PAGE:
TECHNIQUES FOR SUSPECT/COUNTERFEIT EEE PARTS DETECTION BY RADIATED ELECTROMAGNETIC EMISSION (REME) ANALYSIS TEST METHODS
The intent of this document is to define the methodology for suspect/counterfeit parts inspection using REME Analysis. The purpose of REME Analysis for suspect counterfeit part inspection is to detect misrepresentation or tampering of a part. REME Analysis can also potentially detect unintentional damage to the part resulting from improper removal of the part from assemblies, exposure to electrostatic discharge, exposure to radiation outside of acceptable limits (ionizing or high-power electromagnetic), or degradation. Improper removal of part from assemblies may include, but is not limited to, prolonged elevated temperature exposure during desoldering operations or mechanical stresses during removal. Degradation may include, but is not limited to, prolonged burn-in/testing, exposure to out-of-specification environmental conditions, or use outside of expected electrical tolerances. REME Analysis may be able to detect the differences between devices that were manufactured in different fabrication facilities or during different fabrication runs; this would be useful to detect clones. REME Analysis may also be able to identify parts that have not completed the authorized manufacturing and test process.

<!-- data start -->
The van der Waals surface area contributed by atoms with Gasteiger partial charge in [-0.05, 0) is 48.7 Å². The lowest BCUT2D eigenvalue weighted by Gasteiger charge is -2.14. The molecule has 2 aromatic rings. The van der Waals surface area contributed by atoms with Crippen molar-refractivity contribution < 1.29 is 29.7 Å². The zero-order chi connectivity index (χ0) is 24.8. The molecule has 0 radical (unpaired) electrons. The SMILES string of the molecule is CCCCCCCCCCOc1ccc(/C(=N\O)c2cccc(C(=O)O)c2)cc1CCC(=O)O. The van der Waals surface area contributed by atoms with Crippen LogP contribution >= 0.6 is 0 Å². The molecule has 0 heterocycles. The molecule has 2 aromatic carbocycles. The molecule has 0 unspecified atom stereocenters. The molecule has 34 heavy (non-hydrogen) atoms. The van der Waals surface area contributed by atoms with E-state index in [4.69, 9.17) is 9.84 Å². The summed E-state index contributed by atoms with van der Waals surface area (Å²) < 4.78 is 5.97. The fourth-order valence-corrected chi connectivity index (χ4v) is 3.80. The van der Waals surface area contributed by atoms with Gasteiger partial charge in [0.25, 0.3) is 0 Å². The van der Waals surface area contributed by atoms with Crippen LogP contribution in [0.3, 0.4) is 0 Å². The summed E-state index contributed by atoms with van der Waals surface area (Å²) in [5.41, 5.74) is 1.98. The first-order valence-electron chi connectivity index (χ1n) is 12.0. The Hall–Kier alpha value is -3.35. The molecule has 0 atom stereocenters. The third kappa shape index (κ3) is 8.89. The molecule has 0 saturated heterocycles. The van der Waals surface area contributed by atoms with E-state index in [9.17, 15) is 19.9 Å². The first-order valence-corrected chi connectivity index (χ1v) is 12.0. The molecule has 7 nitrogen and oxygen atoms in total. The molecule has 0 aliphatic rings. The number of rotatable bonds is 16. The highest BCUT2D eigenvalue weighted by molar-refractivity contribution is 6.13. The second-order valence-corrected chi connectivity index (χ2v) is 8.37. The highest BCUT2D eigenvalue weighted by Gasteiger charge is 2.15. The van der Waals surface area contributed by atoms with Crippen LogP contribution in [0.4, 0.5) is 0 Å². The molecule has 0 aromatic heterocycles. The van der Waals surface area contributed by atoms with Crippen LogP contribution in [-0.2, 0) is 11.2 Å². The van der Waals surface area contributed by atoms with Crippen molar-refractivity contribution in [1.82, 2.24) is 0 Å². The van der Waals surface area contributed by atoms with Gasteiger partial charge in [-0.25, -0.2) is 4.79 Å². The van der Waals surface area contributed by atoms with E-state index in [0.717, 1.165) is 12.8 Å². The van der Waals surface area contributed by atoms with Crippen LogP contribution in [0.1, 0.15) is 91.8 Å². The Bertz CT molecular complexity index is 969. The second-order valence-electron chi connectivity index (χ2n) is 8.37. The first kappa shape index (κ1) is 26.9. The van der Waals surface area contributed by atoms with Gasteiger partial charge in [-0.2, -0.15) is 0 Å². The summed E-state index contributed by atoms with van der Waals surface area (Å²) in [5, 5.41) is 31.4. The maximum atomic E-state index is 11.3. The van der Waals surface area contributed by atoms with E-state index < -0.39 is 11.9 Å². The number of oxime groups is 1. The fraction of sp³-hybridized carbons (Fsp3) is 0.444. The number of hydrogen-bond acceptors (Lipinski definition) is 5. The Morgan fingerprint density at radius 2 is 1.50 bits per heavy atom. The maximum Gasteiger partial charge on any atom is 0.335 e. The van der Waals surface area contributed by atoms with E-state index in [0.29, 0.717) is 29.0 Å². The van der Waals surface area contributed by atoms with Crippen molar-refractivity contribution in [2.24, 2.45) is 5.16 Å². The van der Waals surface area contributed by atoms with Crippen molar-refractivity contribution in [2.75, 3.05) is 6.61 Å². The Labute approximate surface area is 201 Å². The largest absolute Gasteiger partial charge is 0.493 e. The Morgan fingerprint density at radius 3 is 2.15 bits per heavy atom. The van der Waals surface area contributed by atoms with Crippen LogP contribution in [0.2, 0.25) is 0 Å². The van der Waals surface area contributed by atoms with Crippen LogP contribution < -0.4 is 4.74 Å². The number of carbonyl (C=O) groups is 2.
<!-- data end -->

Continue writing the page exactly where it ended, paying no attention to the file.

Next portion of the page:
REME Analysis includes spectrographic analysis, time-frequency analysis, and electromagnetic emission radiation response analysis to input signal variations. REME Analysis is performed on parts to verify that the sub- and super- threshold radiated emissions are consistent with a known exemplar item or a set of anticipated parameters based on a distribution of exemplar items. In case an exemplar item is not available, comparisons should be made within an expected homogenous sample population using the technical data available for that item.
Rationale: Radiated Electromagnetic Emission Analysis (REME Analysis) is a non-invasive means to inspect the physically based electrical functionality of devices through the analysis of involuntary, unintended, and intended electromagnetic emission which can assist in detecting anomalies that are indicative of counterfeit parts including tampered device types.
REME analysis allows for thorough and expeditious inspection and detection of anomalies within numerous classes of microelectronics. The techniques described in this method may also be applicable to other electrical, electronic, or electromechanical (EEE) devices.